We took up the challenge! Aware of the target group, we didn't let the designs stay on the drawing board for long, they quickly turned into simple, tactile models. We asked a test panel of blind people to give us their opinions on the size, design and location of the buttons and the connectors.
Spark made a whole series of models, which in accordance with the project, became progressively more detailed, because blind people who can read braille have an extraordinarily sensitive sense of touch. Little edges, curves and texture differences may be barely visible, but they can be felt!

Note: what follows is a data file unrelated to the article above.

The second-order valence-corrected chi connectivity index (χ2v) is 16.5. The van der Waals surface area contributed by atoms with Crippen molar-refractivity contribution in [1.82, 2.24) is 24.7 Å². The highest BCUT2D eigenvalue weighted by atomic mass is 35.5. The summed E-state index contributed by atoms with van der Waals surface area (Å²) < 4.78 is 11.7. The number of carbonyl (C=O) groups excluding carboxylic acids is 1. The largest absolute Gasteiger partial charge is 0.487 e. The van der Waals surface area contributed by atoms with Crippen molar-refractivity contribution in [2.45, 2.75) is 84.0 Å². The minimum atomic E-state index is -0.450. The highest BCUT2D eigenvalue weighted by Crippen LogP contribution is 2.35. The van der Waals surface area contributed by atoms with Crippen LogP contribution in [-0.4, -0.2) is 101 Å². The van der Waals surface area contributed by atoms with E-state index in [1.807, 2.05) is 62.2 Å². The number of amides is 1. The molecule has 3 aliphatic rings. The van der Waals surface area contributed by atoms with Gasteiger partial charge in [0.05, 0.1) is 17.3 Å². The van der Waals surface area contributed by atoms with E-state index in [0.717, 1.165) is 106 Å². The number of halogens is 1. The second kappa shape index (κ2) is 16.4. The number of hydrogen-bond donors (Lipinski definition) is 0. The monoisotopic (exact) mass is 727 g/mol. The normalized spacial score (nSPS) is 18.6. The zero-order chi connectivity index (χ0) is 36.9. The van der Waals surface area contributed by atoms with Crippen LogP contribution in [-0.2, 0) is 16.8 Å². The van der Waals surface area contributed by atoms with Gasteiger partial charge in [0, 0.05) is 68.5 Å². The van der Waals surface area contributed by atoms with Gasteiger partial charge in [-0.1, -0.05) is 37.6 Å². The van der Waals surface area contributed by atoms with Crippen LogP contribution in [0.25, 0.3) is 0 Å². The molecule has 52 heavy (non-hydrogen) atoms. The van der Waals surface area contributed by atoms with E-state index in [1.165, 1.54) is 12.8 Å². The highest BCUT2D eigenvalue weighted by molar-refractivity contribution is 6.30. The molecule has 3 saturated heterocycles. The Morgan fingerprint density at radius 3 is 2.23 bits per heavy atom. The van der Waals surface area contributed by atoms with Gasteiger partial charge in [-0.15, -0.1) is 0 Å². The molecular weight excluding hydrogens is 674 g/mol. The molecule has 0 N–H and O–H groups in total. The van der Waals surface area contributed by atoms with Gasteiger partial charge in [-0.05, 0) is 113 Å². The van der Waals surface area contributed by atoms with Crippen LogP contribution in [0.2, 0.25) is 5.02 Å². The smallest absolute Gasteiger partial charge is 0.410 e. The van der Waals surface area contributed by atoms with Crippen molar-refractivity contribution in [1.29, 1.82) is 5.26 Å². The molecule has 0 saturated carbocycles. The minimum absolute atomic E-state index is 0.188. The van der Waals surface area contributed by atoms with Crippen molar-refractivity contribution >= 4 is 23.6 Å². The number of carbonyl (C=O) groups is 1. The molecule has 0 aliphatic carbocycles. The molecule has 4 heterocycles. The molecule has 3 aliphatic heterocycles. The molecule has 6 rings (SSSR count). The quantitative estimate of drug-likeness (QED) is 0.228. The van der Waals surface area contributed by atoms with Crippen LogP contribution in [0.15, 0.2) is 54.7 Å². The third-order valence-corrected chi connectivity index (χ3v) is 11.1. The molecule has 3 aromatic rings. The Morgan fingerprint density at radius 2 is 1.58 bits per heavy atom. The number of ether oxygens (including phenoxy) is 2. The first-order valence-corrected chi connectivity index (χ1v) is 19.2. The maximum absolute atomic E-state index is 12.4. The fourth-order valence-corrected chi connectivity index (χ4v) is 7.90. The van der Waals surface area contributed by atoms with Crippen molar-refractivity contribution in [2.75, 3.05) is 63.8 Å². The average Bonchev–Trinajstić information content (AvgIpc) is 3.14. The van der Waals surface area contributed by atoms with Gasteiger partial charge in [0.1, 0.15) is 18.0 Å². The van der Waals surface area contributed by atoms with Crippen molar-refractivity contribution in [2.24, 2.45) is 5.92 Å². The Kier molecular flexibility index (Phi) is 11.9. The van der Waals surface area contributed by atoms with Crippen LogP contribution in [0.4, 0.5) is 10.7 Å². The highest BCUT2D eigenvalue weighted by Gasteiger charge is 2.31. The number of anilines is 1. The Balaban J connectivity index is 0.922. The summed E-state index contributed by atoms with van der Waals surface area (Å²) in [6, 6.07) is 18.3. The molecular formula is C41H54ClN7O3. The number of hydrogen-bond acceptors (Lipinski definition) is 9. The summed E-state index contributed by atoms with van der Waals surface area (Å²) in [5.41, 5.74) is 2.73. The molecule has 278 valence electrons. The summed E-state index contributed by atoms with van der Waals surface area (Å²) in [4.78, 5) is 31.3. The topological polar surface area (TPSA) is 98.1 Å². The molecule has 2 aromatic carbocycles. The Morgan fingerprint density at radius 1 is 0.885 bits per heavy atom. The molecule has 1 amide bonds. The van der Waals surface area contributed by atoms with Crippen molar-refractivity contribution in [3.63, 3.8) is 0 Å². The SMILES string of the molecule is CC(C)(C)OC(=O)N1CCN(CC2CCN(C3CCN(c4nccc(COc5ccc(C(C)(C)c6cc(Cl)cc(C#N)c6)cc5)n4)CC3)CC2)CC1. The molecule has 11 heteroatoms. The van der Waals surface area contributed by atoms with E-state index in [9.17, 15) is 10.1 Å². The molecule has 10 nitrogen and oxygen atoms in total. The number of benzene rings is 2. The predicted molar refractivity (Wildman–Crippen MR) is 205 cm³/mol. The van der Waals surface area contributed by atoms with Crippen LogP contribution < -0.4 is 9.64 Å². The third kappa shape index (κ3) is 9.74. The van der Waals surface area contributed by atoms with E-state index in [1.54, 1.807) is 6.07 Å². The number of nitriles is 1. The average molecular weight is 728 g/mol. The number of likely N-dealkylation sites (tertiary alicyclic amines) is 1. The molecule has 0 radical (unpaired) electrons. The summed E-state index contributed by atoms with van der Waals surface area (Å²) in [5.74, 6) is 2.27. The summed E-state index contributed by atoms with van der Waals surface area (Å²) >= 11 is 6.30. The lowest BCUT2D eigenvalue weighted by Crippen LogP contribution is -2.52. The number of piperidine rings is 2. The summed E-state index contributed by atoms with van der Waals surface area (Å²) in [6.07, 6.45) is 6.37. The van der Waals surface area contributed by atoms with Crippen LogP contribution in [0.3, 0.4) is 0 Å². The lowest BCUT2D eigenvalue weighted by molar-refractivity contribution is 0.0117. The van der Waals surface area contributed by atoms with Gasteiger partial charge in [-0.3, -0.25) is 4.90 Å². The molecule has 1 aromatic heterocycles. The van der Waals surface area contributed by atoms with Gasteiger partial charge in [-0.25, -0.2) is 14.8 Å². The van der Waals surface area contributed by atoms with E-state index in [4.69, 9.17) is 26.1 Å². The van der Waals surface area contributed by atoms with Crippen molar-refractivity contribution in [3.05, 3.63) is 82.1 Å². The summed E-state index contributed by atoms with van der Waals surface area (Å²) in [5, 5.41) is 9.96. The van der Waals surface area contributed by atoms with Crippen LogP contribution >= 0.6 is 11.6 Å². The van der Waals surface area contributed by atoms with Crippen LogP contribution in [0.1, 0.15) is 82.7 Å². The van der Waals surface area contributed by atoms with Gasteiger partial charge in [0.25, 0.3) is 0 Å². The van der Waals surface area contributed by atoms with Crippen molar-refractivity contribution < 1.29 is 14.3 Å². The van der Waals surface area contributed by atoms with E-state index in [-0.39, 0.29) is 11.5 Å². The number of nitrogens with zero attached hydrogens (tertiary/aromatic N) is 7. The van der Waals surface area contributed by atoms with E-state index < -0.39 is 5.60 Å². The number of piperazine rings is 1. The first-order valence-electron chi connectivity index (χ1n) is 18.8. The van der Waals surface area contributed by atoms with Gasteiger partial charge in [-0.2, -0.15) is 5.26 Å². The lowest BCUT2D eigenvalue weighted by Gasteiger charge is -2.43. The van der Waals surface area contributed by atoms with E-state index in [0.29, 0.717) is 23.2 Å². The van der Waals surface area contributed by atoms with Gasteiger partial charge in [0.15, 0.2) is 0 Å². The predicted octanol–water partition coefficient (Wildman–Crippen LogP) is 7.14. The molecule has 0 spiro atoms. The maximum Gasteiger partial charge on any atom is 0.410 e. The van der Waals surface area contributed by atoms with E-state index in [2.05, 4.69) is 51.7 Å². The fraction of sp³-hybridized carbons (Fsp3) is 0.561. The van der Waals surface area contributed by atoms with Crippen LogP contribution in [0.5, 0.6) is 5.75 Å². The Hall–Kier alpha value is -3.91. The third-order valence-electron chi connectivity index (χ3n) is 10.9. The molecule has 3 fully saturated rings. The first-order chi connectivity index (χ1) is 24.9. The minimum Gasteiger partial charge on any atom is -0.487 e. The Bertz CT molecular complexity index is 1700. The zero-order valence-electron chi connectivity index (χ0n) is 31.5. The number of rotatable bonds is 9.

Not only were the form and dimensions of the navigation and function keys touch-tested extensively. A large variety of underlying switches in combination with the buttons were tried for operating force and click-feedback.
By applying a base of pressed steel, we could make an extremely low-profile controller. But still strong and rigid enough. And by applying a soft touch coating, the braille controller feels good to the user, both on the top and the underside.
De Alva BC640: the world's smallest, but also the world's greatest ...